• Fannie Rating Faces Cut as Lawmakers Siphon Funds, BofA Says. The odds of credit rating downgrades on the bonds of Fannie Mae and Freddie Mac rose after lawmakers tapped the government-supported mortgage companies to pay for last month’s extension of a payroll tax cut, according to Bank of America Corp. Investors in the so-called agency debt market should favor the bonds of other government-sponsored enterprises such as the Federal Home Loan Banks and Federal Farm Credit Banks because of the risk, Ralph Axel, a Bank of America analyst in New York, wrote in a Jan. 6 report. Congress, to finance the two-month extension of the tax cut in December, ordered an increase in the premiums that Washington-based Fannie Mae and Freddie Mac in McLean, Virginia, charge to guarantee mortgage debt. The funds generated by the extra fees will be directed to the government for the next 10 years.
Wall Street Journal:
  • Bombs Kill 17 in Iraqi Capital. Three car bombs exploded Monday evening in the Iraqi capital and killed at least 17 people, authorities said. At least one appeared to target Shiite pilgrims, sinking the country deeper into a new wave of sectarian violence.
Dow Jones:
  • Greek debt holders will be asked to accept a 60% haircut.
Business Insider:
Zero Hedge:
New York Times:
  • A Boom in Starter Capital for Hedge Funds. There is a seeding frenzy happening in the hedge fund industry. As the industry returns have been disappointing, big money investors need somewhere to park their big money — and handing development capital to emerging hedge funds has become a strategy of choice.


  • Brocade(BRCD) Gets First-Round Bids for Sale: Sources. Brocade Communications System Inc has received first-round bids from a handful of potential buyers as the company explores a sale, sources familiar with the matter said. The San-Jose, California-based maker of switches and routers for managing data traffic, which has a market value of $2.35 billion, hired Frank Quattrone's Qatalyst Partners in November to focus on a deal that could result in a leveraged buyout, the sources said.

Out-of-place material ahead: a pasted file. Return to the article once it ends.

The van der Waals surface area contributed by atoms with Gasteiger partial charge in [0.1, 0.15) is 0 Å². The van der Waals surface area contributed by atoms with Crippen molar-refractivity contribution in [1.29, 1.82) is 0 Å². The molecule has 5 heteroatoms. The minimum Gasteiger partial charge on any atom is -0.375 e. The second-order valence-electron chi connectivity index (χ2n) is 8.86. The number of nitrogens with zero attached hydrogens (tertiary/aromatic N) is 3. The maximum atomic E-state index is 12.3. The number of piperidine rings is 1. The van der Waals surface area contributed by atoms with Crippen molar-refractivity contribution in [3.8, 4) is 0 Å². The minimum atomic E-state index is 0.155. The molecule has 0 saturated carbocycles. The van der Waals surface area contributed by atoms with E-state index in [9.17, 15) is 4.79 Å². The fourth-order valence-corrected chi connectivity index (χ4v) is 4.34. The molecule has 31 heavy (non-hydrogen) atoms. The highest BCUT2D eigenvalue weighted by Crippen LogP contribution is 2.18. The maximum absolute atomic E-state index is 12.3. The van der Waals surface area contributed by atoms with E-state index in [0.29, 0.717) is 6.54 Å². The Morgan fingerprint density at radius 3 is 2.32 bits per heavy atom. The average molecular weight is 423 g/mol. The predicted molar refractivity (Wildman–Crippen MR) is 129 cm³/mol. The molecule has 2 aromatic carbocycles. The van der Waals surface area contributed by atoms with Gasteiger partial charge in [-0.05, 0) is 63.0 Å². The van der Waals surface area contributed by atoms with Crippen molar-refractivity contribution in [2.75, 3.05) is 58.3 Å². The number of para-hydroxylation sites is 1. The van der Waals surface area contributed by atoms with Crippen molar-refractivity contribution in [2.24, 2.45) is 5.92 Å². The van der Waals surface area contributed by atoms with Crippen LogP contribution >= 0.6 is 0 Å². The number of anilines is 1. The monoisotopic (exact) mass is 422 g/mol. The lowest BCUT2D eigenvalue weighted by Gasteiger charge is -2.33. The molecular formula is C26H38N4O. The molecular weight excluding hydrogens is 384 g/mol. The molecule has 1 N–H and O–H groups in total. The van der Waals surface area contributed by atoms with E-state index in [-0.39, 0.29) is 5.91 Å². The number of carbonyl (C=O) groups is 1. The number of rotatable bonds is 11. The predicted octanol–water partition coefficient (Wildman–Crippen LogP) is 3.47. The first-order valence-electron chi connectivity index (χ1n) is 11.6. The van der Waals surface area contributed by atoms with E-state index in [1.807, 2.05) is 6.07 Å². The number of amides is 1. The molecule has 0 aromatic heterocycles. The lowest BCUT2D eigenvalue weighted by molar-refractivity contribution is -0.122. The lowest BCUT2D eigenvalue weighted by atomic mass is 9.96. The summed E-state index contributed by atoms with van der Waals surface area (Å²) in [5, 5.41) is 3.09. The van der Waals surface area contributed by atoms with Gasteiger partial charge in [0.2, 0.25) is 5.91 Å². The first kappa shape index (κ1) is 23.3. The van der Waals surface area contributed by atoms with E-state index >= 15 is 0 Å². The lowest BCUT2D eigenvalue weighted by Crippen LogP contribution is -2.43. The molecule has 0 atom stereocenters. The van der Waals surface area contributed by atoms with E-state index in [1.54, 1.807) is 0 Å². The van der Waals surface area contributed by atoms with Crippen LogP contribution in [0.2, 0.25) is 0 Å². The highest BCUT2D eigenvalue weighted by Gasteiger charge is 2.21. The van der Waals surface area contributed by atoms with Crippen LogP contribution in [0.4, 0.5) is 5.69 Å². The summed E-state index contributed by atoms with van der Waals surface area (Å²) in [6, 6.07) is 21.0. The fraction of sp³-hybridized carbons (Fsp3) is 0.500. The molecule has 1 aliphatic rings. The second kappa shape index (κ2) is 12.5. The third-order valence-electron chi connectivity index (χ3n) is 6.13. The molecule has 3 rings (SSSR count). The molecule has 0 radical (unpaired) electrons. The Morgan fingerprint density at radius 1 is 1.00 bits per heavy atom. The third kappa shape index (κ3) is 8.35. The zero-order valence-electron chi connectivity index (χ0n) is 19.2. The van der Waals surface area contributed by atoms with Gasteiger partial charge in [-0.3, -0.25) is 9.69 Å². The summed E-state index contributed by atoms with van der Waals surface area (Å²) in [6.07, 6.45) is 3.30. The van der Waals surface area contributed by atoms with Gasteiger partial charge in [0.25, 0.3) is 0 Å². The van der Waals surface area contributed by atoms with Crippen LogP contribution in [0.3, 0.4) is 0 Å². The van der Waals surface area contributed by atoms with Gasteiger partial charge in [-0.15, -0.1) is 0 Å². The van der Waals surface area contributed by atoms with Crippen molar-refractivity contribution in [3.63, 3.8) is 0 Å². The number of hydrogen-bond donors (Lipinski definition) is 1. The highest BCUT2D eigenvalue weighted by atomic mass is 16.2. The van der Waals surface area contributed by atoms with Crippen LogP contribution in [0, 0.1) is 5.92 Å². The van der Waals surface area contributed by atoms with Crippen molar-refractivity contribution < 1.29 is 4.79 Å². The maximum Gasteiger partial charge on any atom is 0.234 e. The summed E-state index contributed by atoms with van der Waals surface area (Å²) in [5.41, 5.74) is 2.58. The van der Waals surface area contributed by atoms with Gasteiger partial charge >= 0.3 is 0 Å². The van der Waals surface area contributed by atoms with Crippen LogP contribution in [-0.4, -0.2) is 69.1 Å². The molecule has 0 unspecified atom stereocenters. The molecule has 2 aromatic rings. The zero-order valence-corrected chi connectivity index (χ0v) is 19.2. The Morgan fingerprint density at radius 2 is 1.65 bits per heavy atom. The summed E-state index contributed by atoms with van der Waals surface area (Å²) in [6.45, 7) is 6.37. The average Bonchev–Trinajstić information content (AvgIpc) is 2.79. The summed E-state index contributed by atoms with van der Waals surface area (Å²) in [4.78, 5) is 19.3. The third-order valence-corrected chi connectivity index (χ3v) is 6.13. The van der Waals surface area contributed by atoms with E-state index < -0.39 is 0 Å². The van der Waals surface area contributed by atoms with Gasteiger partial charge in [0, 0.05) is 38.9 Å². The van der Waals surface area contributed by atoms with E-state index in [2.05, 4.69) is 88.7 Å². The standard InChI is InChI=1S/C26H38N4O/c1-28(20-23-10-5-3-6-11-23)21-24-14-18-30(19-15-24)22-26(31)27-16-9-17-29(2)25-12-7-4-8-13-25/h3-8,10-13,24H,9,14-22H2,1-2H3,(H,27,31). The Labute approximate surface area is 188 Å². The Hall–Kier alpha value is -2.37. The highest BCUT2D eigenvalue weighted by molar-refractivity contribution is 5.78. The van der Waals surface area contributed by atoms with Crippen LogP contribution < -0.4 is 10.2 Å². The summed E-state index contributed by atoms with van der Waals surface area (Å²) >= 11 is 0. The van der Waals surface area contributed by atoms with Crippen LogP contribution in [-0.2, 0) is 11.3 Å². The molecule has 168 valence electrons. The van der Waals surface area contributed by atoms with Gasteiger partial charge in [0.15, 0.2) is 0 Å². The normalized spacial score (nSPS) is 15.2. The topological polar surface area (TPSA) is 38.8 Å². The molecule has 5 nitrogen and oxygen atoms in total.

• Copper Falls, Europe Debt Crisis Dims Demand Prospects.
  • BMW Sees Emerging Markets Protectionism On The Rise. Germany's BMW is seeing a trend of increasing protectionism in emerging economies that are trying to attract foreign investments and more local production at the expense of imports. "We are seeing in these markets the rise of protectionism," BMW group sales chief Ian Robertson said at the Detroit Car Show on Monday, citing countries like Brazil, Argentina, Turkey, Russia and India.


  • Debt Crisis: Live. Cameron warns Germany may have to accept a big transfer of wealth to weaker southern European nations to address a fundamental lack of competitiveness as Merkel and Sarkozy push for transaction tax.

Die Welt:

  • Germany Is in Recession, Citing Survey of Economists. Welt surveyed 14 economists. They estimate there was contraction in 4Q that's continuing in 1Q.
  • The 50% bond writedown creditors agreed to as part of a bailout package for Greece will probably not suffice to rescue the country, citing Gerhard Schick, the finance policy spokesman for the German Green Party in parliament. European taxpayers will have to make an additional contribution should it prove impossible to persuade creditors to take higher losses on Greek debt.
Cinco Dias:
  • Four Spanish savings banks that received money from the state rescue fund lost $14 billion of deposits in the 10 months from January to October last year, citing data from the savings bank association known as CECA.